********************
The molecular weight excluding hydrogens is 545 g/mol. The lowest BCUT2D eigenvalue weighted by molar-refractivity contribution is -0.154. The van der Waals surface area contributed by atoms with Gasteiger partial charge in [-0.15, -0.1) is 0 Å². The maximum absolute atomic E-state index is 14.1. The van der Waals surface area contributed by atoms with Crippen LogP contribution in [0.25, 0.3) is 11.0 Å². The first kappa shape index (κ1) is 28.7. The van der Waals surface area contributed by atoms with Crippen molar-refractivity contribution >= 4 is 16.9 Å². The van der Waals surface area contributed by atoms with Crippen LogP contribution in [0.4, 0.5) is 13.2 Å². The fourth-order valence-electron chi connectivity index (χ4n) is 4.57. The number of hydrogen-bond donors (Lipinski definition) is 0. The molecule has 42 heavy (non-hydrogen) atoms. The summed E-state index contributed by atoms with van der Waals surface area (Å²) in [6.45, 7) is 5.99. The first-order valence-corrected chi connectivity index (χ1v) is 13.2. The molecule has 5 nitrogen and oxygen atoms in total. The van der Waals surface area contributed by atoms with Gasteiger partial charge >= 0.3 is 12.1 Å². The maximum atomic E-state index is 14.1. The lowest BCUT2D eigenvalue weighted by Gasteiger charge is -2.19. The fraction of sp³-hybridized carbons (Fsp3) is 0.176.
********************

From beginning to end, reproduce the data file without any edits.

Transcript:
The molecular weight excluding hydrogens is 545 g/mol. The lowest BCUT2D eigenvalue weighted by molar-refractivity contribution is -0.154. The van der Waals surface area contributed by atoms with Gasteiger partial charge in [-0.15, -0.1) is 0 Å². The maximum absolute atomic E-state index is 14.1. The van der Waals surface area contributed by atoms with Crippen LogP contribution in [0.25, 0.3) is 11.0 Å². The first kappa shape index (κ1) is 28.7. The van der Waals surface area contributed by atoms with Crippen molar-refractivity contribution >= 4 is 16.9 Å². The van der Waals surface area contributed by atoms with Crippen LogP contribution in [0.4, 0.5) is 13.2 Å². The fourth-order valence-electron chi connectivity index (χ4n) is 4.57. The number of hydrogen-bond donors (Lipinski definition) is 0. The molecule has 42 heavy (non-hydrogen) atoms. The summed E-state index contributed by atoms with van der Waals surface area (Å²) in [6.45, 7) is 5.99. The first-order valence-corrected chi connectivity index (χ1v) is 13.2. The molecule has 5 nitrogen and oxygen atoms in total. The van der Waals surface area contributed by atoms with Gasteiger partial charge >= 0.3 is 12.1 Å². The maximum atomic E-state index is 14.1. The lowest BCUT2D eigenvalue weighted by Gasteiger charge is -2.19. The fraction of sp³-hybridized carbons (Fsp3) is 0.176.